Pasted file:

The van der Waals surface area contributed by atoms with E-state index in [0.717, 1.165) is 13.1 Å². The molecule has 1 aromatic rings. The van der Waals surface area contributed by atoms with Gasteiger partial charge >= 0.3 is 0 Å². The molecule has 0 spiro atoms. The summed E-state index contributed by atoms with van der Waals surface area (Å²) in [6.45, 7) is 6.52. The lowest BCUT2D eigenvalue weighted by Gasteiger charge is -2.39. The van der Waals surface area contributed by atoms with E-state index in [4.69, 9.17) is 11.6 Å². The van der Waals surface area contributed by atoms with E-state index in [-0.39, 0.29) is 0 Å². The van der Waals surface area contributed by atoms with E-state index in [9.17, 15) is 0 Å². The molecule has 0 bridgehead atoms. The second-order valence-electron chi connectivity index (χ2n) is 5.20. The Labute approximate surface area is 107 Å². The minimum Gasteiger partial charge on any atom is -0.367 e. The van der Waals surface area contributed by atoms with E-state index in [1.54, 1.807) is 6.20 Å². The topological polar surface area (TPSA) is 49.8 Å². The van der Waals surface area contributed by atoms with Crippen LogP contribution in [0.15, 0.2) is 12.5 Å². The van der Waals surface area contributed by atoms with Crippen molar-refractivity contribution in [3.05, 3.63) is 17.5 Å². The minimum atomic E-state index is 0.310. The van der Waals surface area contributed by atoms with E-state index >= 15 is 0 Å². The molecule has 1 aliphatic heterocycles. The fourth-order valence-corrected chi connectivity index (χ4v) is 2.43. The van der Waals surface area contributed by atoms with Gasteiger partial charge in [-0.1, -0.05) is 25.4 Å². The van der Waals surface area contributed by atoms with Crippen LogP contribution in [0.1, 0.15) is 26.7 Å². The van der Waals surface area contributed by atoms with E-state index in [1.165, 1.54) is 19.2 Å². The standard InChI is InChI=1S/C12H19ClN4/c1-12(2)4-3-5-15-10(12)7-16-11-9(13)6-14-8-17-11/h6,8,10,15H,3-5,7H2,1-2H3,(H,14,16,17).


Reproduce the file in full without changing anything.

The van der Waals surface area contributed by atoms with E-state index in [0.717, 1.165) is 13.1 Å². The molecule has 1 aromatic rings. The van der Waals surface area contributed by atoms with Gasteiger partial charge >= 0.3 is 0 Å². The molecule has 0 spiro atoms. The summed E-state index contributed by atoms with van der Waals surface area (Å²) in [6.45, 7) is 6.52. The lowest BCUT2D eigenvalue weighted by Gasteiger charge is -2.39. The van der Waals surface area contributed by atoms with E-state index in [4.69, 9.17) is 11.6 Å². The van der Waals surface area contributed by atoms with E-state index in [-0.39, 0.29) is 0 Å². The van der Waals surface area contributed by atoms with E-state index in [9.17, 15) is 0 Å². The molecule has 0 bridgehead atoms. The second-order valence-electron chi connectivity index (χ2n) is 5.20. The Labute approximate surface area is 107 Å². The minimum Gasteiger partial charge on any atom is -0.367 e. The van der Waals surface area contributed by atoms with E-state index in [1.54, 1.807) is 6.20 Å². The topological polar surface area (TPSA) is 49.8 Å². The van der Waals surface area contributed by atoms with Crippen LogP contribution in [0.15, 0.2) is 12.5 Å². The van der Waals surface area contributed by atoms with Crippen molar-refractivity contribution in [3.05, 3.63) is 17.5 Å². The minimum atomic E-state index is 0.310. The van der Waals surface area contributed by atoms with E-state index >= 15 is 0 Å². The molecule has 1 aliphatic heterocycles. The fourth-order valence-corrected chi connectivity index (χ4v) is 2.43. The van der Waals surface area contributed by atoms with Gasteiger partial charge in [-0.1, -0.05) is 25.4 Å². The van der Waals surface area contributed by atoms with Crippen LogP contribution in [0.1, 0.15) is 26.7 Å². The van der Waals surface area contributed by atoms with E-state index in [1.165, 1.54) is 19.2 Å². The standard InChI is InChI=1S/C12H19ClN4/c1-12(2)4-3-5-15-10(12)7-16-11-9(13)6-14-8-17-11/h6,8,10,15H,3-5,7H2,1-2H3,(H,14,16,17).